2. Abilityto delegate: Each person in a group will be able to bring something differentto the table, and a good leader will work with each member’s strengths andweaknesses. 3. Abilityto communicate: Clearly describing the idea to the team, the leader will beable to create a sense of ease and understanding with his peers.4. Senseof humor: Negative conditions will always arise, but a good leader will knowhow to diffuse them and help give his team peace of mind.5. Confidence:A good leader will inspire confidence in his team by reminding them thatobstacles are just there to be overcome.
6. Commitment:A good leader should constantly be at their sides, giving every task theirone hundred percent.7. Positiveattitude: A good leader will keep team’s spirits up, will be able to motivatethem to achieve more, and not let them be bothered by minor setbacks.8. Creativity:A good leader will demonstrate a unique type of creativity that can help histeam push through any situation.9.
Abilityto inspire: A good leader will demonstrate his ability to lead and inspire, bymotivating his team to share his vision.10. Intuition:A good leader will show that he is giving the problem everything he have got,it will inspire his team to do the same, which can often be just all that isneeded to help get past the situation to begin with (Deen, 2013).
Note: I wouldsuggest Jose to conquer all these qualities to his working style, to become abetter leader. IV. Natureis what we think of as pre-wiring and is influenced by genetic inheritance andother biological factors, e.g., what inherit from our parents. Nurture isusually taken as the effect of external factors after conception, e.g.
, theproduct of exposure, experience and learning on an individual (McLeod, 2015). V. Theoriesof motivation;1.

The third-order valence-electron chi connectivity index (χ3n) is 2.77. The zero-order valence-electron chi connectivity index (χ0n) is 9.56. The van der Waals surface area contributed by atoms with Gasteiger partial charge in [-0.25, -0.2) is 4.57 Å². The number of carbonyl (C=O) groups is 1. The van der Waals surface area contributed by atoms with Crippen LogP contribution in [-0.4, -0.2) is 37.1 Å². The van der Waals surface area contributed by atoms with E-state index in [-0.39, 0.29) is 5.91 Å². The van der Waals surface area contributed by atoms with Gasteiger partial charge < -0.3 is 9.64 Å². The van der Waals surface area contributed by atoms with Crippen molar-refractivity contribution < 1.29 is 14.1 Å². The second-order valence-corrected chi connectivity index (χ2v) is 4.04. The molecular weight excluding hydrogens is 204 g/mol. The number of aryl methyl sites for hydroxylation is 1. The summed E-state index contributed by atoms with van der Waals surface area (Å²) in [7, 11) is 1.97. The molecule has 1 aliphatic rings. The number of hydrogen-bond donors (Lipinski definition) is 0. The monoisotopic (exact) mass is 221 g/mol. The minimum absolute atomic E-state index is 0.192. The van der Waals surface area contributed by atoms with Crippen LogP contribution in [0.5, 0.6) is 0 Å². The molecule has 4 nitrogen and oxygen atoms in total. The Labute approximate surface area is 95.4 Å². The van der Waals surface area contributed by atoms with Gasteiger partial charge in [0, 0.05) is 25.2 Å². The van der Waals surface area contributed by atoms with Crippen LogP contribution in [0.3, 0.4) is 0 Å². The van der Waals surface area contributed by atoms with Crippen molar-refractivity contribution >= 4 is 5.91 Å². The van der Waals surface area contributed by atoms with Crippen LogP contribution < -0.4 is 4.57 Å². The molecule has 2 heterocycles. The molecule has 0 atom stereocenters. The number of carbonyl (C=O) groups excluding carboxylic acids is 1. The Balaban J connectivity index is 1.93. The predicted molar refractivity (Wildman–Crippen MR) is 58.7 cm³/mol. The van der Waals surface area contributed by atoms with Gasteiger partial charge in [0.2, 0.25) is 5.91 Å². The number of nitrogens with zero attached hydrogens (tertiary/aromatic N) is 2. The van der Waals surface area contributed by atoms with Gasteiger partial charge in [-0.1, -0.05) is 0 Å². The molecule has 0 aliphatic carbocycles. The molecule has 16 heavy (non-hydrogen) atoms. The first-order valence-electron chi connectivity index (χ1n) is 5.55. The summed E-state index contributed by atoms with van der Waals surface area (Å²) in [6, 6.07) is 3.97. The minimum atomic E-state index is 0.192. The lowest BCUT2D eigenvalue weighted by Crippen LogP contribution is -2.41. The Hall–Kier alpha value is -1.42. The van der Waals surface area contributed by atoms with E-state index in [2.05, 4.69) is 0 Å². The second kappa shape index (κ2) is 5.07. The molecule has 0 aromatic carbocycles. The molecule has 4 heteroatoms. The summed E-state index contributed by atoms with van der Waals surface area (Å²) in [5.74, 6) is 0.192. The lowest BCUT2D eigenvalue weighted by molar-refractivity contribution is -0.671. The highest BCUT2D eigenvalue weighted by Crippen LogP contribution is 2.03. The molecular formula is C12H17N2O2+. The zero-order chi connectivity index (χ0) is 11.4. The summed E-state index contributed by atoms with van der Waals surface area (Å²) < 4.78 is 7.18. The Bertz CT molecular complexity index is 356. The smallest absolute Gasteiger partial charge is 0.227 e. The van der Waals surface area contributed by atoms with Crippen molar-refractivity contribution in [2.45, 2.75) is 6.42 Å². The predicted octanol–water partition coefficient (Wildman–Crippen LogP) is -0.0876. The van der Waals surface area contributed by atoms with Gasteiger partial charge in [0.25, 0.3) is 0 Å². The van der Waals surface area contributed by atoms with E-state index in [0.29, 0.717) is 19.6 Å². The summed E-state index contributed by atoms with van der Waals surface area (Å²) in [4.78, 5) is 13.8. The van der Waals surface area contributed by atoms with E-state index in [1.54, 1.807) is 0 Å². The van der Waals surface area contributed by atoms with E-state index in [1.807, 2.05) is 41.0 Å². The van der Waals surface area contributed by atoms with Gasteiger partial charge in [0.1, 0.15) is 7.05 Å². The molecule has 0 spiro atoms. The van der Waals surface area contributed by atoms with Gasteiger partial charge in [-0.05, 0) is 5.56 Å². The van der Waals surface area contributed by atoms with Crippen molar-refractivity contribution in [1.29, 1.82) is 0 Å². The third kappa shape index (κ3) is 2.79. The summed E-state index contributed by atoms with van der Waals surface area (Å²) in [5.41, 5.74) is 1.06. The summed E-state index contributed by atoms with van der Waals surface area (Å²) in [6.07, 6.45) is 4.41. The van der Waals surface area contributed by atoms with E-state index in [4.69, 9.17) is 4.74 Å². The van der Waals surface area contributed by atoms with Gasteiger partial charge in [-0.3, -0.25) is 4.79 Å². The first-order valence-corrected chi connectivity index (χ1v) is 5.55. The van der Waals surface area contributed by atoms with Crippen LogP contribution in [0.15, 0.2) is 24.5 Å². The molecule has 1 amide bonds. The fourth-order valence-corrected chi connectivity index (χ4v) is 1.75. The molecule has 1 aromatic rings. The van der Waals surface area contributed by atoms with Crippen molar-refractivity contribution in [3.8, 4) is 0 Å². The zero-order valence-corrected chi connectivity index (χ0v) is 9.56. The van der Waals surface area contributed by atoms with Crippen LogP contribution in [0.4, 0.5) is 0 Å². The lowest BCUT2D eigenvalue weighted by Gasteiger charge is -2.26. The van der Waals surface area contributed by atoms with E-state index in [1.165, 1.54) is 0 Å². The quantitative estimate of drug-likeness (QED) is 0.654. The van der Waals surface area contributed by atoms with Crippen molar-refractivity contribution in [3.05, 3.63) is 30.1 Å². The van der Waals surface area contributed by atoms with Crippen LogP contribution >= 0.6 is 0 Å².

Maslow’sHierarchy of NeedsThis theory isbased on a simple premise of human beings having a need that are hierarchicallyranked. Once a lower level need is satisfied, it no longer serves as amotivator. Physiologicalneeds refer to the need for food, water, and other biological needs. Theseneeds are basic because when they are lacking, the search for them mayoverpower all other urges. Once physiological needs are satisfied, people tendto become concerned about safety needs, job security. On thenext, social needs refer to the need to bond with other human beings,be loved, and form lasting attachments with others.
The satisfaction ofsocial needs makes esteem needs more salient. Esteem need refers tothe desire to be respected by one’s peers, feel important, and be appreciated.And the last, self-actualization need.
This need manifests itself by thedesire to acquire new skills, take on new challenges, and behave in a way thatwill lead to the attainment of one’s life goals. 2. ERGTheory ERG theory,developed by Clayton Alderfer, is a modification of Maslow’s hierarchy ofneeds.
Alderfer, C. P. (1969). Instead of the five needs that arehierarchically organized, Alderfer proposed that basic human needs may begrouped under three categories. It is Existence, this refers to Maslows’sphysiological needs and safety need, then relatedness refers to social needs,and Growth corresponds to esteem and self-actualization. ERG theory’s maincontribution to the literature is its relaxation of Maslow’s assumptions. 3. Two-FactorTheoryFrederickHerzberg came to the conclusion that aspects of the work environment thatsatisfy employees are very different from aspects that dissatisfy them.
Herzberg came up with two factors that affects motivation. They were Hygienefactors and Motivators. He labeled factors causing dissatisfaction of workersas “hygiene” factors because these factors were part of the context in whichthe job was performed, as opposed to the job itself. And motivators are factorsthat are intrinsic to the job, such as achievement, recognition, interestingwork, increased responsibilities, advancement, and growth opportunities. Theseare the conditions that truly encourage employees to try harder.
A4.Leadership is theactivity of leading a group of people or an organization or the ability to dothis.Leadership involves:1.